Vitamin D deficiency in alopecia areata


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  • Conflicts of interest None declared.
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Alopecia areata (AA) is a T cell-mediated autoimmune disease that causes inflammation around anagen-stage hair follicles. Insufficient levels of vitamin D have been implicated in a variety of autoimmune diseases. Previous reports have described the effects of vitamin D on hair follicles.


To evaluate the status of vitamin D in patients with AA, and the relationship between vitamin D levels and disease severity.


A cross-sectional study of 86 patients with AA, 44 patients with vitiligo and 58 healthy controls was conducted. The serum vitamin D levels of the study group were determined by liquid chromatography/tandem mass spectrometry.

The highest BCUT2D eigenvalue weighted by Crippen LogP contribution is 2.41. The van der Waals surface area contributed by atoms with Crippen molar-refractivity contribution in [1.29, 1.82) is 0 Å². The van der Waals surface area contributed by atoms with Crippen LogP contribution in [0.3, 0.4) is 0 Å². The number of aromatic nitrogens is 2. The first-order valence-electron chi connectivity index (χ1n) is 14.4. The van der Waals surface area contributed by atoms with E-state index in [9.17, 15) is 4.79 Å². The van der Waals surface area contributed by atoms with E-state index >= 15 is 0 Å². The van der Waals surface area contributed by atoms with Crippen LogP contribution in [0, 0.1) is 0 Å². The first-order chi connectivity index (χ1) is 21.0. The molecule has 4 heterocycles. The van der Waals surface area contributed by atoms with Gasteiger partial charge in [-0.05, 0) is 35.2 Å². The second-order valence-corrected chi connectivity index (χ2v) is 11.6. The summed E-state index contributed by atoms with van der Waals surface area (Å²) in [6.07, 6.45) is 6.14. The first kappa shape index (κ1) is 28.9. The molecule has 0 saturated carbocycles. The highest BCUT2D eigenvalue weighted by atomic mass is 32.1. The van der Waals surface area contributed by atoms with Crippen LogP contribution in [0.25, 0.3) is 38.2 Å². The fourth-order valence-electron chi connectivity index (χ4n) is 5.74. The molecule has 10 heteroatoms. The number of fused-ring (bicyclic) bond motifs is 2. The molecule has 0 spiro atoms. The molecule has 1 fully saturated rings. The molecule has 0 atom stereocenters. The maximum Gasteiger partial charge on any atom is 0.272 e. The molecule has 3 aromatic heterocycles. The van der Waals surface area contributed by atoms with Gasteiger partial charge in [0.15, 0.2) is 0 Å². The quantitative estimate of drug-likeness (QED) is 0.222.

Serum 25-hydroxyvitamin D [25(OH)D] levels in patients with AA were significantly lower than those of the patients with vitiligo and the healthy controls (= 0·001 and < 0·001, respectively). The prevalence of 25(OH)D deficiency was significantly higher in patients with AA (91%) compared with patients with vitiligo (71%) and healthy controls (33%) (= 0·003 and < 0·001, respectively). Furthermore, a significant inverse correlation was found between disease severity and serum 25(OH)D level in patients with AA (r = −0·409; < 0·001).


Deficient serum 25(OH)D levels are present in patients with AA and inversely correlate with disease severity. Accordingly, screening patients with AA for vitamin D deficiencies seems to be of value for the possibility of supplementing these patients with vitamin D.